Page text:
MARSHFIELD – Marshfield Clinic Research Institute, the research division of Marshfield Clinic Health System, was the sole reference laboratory in the nation to support the Centers for Disease Control and Prevention-led study on COVID-19 vaccine effectiveness released March 29.

The research revealed mRNA vaccines to be 90 percent effective after the second dose against SARS-CoV-2, and 80 percent after the first dose.

The Research Institute, which received a $22.5 CDC million grant in July 2020 to play a leading role in a number of COVID-19 studies across the U.S., tested 3,950 samples each week for 13 consecutive weeks from health care personnel, first responders and other frontline and essential workers from across the U.S., according to Marshfield Clinic. The study demonstrated in real world conditions the effectiveness of mRNA vaccines in both symptomatic and asymptomatic COVID-19.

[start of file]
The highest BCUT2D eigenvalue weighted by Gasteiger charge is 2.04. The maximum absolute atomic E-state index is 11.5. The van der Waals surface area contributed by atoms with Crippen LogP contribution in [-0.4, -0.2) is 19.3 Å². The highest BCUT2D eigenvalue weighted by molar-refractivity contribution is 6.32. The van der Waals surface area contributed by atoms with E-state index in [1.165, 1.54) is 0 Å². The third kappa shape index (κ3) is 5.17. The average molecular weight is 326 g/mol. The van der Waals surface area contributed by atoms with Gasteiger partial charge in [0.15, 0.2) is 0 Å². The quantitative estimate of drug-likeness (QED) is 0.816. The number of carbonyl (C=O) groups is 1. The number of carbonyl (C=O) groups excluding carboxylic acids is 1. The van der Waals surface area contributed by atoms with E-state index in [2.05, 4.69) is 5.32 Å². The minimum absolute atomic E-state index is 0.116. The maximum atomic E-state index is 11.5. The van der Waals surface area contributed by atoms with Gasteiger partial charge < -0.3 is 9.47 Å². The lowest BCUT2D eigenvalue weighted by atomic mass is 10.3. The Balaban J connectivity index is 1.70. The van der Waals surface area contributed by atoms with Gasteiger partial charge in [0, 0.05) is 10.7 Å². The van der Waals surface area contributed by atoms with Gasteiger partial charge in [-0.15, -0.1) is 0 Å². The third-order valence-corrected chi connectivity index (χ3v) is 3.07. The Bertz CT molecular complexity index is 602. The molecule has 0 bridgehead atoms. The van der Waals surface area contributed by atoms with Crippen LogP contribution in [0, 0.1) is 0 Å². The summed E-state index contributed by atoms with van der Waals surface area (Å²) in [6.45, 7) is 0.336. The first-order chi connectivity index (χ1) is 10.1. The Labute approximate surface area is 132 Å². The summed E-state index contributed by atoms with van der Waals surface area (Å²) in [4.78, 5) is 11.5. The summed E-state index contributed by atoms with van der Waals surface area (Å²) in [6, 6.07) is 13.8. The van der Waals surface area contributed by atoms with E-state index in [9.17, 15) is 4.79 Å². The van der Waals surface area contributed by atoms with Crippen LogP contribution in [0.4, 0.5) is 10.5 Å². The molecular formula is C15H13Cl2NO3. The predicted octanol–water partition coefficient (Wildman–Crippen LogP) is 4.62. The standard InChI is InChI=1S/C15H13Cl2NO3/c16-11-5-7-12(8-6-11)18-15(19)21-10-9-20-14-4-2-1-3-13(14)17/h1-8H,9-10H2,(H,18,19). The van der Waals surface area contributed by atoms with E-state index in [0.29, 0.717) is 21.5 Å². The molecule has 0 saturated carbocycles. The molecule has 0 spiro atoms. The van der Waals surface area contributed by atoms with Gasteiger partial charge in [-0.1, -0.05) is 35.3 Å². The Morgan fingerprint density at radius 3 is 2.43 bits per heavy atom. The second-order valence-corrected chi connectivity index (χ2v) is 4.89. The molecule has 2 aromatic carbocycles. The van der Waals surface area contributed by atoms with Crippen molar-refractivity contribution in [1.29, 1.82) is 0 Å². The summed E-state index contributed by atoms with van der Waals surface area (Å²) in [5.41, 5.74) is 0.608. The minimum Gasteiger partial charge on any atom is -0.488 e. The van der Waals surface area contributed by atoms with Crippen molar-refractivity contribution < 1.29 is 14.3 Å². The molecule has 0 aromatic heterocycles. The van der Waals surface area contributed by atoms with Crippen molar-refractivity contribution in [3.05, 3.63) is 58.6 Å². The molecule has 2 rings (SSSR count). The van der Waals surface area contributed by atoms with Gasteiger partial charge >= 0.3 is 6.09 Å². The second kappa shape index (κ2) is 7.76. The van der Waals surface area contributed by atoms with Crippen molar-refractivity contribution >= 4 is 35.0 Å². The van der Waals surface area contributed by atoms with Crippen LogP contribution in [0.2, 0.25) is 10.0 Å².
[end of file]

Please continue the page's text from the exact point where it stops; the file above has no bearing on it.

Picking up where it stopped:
Study link:  

“Our study participants are at an increased risk of COVID-19 as a result of their workplace exposure to patients, co-workers and/or the public,” said Jennifer Meece, Ph.D., director of the Research Institute’s Integrated Research and Development Laboratory, in a news release. “The study showed the vaccine is effective and should provide reassurance to clinicians and the public of the preventive value of COVID-19 vaccination.”

Meece and senior research associates at the lab, Lynn Ivacic and Elisha Stefanski, were among the authors of Monday’s report of this first-of-its-kind study.

The Research Institute’s role in the study was testing the specimens, which came from participants who self-swabbed and mailed them to Marshfield. Meece, Ivacic and Stefanski also assisted by helping analyze the results and write the report.

Monday’s vaccine effectiveness study is an interim analysis and will continue to be updated, much like annual national influenza vaccine studies in which the Research Institute participates. Future updates may address the effectiveness of newer COVID-19 vaccines, including single dose vaccines, and the protection against infection with SARS-CoV-2 variants as those inevitably arise.

This was the first of many COVID-19-related studies the Research Institute will help publish in the coming months as a result of the $22.5 million grant and subsequent grants.